Text Faizal Nafis
Decidedly ‘Electronic Jazz’
So here we are, a Floating Points album, which in the world of house and techno is pretty big news. His first release in 2009 immediately got the attention of Giles Peterson, and from there, the 29-year-old dance music wunderkind – whose real name is Sam Shepherd – went on to release a dozen or so highly sought after releases mostly under his own label Eglo. Shadows EP was amongst the best dance music released in 2011, while Vacuum EP, ‘Wires’, and last year’s big hits ‘Nuits Sonores’ and ‘King Bromeliad’ were just as good. Yes, Floating Points has become one those names that are “buy on sight”, but if you are expecting an album full of deep astral dance cuts that he is known for, then you will be in for a slight disappointment because new album Elaenia is decidedly an electronic jazz album.
But here’s the thing, Shepherd’s music has always been jazzy in one way or another, be it through its shuffling jaunty beats, the frequent hard turns and freeform arrangements, or its use of smoky lingering undertones. Shepherd’s work has been littered with jazz references, just look at the use of Pharoah Sanders in his famed ‘Plastic People’ mix or the sampling of Sun Ra on his track ‘For You’ – or even as a renowned DJ casually dropping Debussy at peak time at an underground club. As an extension to his work, the album merely presents the expected unexpected, a logical progression that makes full use of his classical music training while satisfying a need to make music that is more expressive. There’s in fact a precedent to the idea of releasing a jazz album, his work with Floating Points Ensemble – a 16-piece group, which was released on Ninja Tunes – although slightly underdone, is also of the same vein.
Okay, if a jazz album is not for you, please also note that Elaenia still retains the feel of a Floating Points release. The album maintains the contemplative mood of his previous records mainly through the use of foreboding deep ends and the usual intricate bottomless layering of sounds. Natural timbres of orchestral instruments and harmonics of exquisite synths are used to create conflicting tensions and tortuous build-ups. Every element sounds carefully constructed. When listening to the album you could imagine the many long nights and the five years it took Shepherd to finish the album. Live drum patterns – another hallmark of a Floating Points record that is also there – are utilised, but this time with the help of Tom Skinner who’s recorded with Jonny Greenwood and Mulatu Astatke. You could even say that parts of the album sound Radiohead-esque, but that’s a lazy remark; Elaenia unmistakably sounds like Floating Points.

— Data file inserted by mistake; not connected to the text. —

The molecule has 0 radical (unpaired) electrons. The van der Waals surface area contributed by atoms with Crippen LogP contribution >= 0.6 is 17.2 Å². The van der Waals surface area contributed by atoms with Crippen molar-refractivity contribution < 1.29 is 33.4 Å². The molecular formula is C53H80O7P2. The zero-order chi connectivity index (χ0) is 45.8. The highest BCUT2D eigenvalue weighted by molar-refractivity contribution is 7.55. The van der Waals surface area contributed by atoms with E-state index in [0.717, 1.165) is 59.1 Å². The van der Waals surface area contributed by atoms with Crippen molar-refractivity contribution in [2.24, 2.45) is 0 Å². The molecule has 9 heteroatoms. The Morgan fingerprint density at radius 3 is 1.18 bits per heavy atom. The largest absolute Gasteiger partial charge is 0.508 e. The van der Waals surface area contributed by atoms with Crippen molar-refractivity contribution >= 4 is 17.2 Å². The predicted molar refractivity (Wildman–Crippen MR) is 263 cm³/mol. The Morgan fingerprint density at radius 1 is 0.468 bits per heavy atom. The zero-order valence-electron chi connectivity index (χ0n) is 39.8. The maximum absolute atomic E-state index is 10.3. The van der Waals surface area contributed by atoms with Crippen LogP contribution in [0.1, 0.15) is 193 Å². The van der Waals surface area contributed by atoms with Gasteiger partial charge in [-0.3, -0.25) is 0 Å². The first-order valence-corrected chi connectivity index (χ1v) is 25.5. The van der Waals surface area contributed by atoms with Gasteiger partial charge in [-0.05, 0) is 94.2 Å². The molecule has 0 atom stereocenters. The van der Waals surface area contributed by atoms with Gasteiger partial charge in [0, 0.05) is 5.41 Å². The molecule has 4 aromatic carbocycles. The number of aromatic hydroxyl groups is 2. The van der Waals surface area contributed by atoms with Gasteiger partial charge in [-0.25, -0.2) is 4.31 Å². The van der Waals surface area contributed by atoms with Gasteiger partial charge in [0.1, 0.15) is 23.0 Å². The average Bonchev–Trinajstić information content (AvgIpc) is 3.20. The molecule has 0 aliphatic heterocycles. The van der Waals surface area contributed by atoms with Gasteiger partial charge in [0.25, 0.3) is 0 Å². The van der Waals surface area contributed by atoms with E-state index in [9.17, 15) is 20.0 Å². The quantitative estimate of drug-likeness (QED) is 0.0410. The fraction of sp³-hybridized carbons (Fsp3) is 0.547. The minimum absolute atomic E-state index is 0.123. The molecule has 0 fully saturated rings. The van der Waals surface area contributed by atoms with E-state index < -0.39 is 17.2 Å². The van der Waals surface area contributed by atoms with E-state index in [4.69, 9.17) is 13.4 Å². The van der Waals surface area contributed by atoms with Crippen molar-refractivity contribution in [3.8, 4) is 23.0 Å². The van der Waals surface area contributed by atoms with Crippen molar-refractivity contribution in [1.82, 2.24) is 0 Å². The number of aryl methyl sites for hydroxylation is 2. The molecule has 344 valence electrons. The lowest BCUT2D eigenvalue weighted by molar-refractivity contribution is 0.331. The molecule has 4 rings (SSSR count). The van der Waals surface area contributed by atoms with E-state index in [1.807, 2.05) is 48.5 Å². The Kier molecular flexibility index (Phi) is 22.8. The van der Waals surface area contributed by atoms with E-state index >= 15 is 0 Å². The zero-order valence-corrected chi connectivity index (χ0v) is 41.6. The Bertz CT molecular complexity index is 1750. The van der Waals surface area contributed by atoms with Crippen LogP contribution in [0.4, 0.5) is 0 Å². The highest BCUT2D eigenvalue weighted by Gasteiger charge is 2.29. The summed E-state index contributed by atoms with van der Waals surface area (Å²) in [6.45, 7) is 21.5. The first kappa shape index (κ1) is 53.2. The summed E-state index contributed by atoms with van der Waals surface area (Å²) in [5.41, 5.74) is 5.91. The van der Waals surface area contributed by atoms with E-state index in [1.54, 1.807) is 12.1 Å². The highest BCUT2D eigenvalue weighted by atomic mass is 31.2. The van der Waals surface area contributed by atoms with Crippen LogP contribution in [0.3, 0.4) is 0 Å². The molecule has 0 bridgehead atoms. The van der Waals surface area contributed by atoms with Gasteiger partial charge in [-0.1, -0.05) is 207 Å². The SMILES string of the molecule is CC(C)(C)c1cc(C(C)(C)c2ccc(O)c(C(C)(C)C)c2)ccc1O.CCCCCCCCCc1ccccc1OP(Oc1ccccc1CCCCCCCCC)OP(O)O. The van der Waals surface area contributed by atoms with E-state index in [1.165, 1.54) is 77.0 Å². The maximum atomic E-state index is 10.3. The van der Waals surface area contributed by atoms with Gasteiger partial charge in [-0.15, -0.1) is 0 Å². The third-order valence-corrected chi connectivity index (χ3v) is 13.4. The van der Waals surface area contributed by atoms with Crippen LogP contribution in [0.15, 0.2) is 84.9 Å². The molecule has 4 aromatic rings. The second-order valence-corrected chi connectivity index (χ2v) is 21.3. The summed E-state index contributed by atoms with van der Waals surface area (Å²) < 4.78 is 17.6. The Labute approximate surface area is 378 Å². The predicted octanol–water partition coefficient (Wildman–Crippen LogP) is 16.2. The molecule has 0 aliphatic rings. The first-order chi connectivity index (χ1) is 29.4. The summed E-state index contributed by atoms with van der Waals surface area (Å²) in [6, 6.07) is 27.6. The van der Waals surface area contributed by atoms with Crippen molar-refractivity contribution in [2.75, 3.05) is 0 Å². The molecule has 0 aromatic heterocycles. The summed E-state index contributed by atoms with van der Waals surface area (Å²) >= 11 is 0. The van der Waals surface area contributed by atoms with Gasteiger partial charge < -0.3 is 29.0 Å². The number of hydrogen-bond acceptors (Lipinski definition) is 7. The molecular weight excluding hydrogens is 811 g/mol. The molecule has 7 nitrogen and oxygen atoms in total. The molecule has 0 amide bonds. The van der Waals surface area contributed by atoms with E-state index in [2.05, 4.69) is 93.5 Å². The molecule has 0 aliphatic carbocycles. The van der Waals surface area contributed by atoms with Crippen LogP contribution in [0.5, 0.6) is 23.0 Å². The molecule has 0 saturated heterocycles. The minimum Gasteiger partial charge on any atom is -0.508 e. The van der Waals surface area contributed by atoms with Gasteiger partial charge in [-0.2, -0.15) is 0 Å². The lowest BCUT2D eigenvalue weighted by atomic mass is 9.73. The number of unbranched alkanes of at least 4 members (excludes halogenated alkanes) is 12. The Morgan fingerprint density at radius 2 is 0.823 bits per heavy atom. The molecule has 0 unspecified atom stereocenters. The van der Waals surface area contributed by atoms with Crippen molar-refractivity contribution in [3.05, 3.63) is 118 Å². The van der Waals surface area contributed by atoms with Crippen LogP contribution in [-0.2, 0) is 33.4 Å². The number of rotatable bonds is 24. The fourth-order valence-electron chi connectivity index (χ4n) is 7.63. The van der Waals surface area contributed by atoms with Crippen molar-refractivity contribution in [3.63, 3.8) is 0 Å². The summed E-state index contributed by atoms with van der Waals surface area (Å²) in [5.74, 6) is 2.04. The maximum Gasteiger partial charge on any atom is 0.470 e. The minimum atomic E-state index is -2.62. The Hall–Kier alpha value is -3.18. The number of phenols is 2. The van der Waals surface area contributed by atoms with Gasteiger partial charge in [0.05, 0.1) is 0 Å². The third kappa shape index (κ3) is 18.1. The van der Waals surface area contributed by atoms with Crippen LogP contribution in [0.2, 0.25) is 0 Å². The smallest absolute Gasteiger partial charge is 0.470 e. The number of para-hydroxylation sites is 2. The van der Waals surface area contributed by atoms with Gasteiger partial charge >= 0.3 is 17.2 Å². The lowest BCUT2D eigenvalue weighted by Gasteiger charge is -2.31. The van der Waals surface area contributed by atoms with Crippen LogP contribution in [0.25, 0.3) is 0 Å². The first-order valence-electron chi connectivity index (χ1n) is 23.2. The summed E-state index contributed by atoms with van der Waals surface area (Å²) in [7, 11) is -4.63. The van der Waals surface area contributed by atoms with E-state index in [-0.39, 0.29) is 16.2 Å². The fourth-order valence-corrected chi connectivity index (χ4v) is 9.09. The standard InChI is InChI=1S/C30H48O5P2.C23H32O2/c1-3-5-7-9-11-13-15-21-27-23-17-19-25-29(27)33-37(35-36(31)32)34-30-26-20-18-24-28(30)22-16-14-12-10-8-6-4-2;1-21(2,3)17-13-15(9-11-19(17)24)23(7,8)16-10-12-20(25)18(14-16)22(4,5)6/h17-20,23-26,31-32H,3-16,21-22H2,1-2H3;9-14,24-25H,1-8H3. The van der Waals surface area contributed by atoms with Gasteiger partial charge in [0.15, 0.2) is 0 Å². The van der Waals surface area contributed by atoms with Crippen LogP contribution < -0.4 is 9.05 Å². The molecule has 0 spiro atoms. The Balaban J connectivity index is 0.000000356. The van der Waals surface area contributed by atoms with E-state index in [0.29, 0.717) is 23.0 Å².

‘Nespole’ starts the first passage of the album. Gurgling bass lines and soaring notes take turns to be the lead in the mix. Here, we need to comment on the excellent sequencing of the album. The album needs to be listened to as a whole. Tracks are mostly segued using ambient noise and sounds of analogue transmitters, but a cinematic Godard-styled split second cut into the second track lends to a sense of suspense and anxious vulnerability, leaving hanging question marks, for the meticulous nature of the album is betrayed by something that sounds intentionally unfinished but yet imperfectly human. The sprawling ‘Silhouette’ is the pick of the album. Free-jazz percussions are interspersed with random Fender notes, backing vocals are used as instruments, the midway drop in the song makes for an elegant shift of pace – a beautiful detour. Somehow we could imagine this being played by Shepherd between booming club tracks to elicit an emotional response. ‘Elaenia’, the title track, starts the second passage of the album and represents the restrained calmness before an uncertain journey or that quintessential 10pm drive on the way to a big night out. ‘Argenté’ and ‘Thin Air’ are solid arpeggiator workout with the latter mimicking the stems to ‘Montparnasse’ – only this time it has a conventional ending.
Shepherd judged the length of the album about right at the relatively short 43 minutes, although it could do without the weakest link on the album, ‘For Marmish’. However, the last track on the album, ‘Peroration Six’, is another highpoint of the album that ends with an almost accidental-sounding jarring cut, as if to ask, “Where do we go from here?” Well, the obvious answer is a remix package meant for the dancefloor, so that dance heads who were disappointed with the direction of Elaenia will go back to the album seeing the full purpose and intention behind the idea.